California is known for being an employee-friendly state. The laws in effect protect employees in a host of ways. For most workers in this state, meal periods are an important part of the workday.
Employers sometimes try to skirt the law, but employees who know their rights can ensure they’re followed. These are some basic things to know about meal periods in California:
How long are meal periods?
For the most part, a worker who has a five-hour shift must have one meal period of at least 30 minutes. A second meal period is required for those who work at least 10 hours. It’s possible for certain employees to waive a meal period.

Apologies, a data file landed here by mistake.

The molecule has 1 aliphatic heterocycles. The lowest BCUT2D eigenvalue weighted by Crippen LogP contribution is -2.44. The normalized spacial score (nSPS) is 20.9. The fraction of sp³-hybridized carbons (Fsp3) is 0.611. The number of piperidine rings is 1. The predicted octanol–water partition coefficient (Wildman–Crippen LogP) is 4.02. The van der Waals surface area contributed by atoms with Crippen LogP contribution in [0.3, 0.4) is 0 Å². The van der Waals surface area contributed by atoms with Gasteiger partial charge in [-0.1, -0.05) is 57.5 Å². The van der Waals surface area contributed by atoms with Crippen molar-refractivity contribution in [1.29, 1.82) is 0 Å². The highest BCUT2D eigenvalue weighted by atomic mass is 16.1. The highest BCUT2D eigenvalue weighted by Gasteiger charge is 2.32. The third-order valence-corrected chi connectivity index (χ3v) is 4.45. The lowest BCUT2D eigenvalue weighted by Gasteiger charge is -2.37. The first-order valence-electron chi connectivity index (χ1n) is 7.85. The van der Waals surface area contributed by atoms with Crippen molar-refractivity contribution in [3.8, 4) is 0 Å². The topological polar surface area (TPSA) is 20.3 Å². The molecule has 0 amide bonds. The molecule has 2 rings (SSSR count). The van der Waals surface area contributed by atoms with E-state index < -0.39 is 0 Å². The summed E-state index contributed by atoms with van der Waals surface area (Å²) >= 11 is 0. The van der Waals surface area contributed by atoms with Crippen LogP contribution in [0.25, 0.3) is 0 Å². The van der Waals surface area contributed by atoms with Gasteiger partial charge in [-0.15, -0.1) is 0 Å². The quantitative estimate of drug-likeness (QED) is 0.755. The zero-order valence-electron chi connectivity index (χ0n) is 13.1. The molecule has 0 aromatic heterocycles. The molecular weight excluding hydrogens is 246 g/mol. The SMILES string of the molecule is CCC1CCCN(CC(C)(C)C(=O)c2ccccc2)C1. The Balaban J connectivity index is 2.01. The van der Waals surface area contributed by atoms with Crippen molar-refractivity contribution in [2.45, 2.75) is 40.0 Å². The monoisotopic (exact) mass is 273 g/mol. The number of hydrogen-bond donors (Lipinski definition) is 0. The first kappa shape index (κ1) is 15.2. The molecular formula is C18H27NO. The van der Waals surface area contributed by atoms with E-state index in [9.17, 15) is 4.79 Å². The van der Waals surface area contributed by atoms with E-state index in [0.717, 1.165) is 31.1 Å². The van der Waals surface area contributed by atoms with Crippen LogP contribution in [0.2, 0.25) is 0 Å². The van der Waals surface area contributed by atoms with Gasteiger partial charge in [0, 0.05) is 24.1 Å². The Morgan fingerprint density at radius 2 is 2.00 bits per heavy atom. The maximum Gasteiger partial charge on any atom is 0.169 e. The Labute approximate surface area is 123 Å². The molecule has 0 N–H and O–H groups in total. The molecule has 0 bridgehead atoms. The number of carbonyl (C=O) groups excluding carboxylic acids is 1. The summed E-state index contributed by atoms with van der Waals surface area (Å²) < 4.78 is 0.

For example, a person who works up to six hours in a shift can waive their meal period. Someone who works 10 to 12 hours in a shift can waive one of their two required meal periods.
Do you have to work during meal periods?
Employees who must stay on duty while they eat must be paid for their time. Some examples of this include lone security guards or kiosk workers who don’t have anyone to relieve them while they eat.
If the meal period is unpaid, an employer can’t even force you to stay on the premises. Instead, you must be free to do what you want to do – because that time belongs to you.
Making sure you get the breaks you’re due is crucial to workers. When an employer doesn’t give you the breaks you’re due, you may be entitled to compensation for your lost wages and the abuse of your rights as an employee.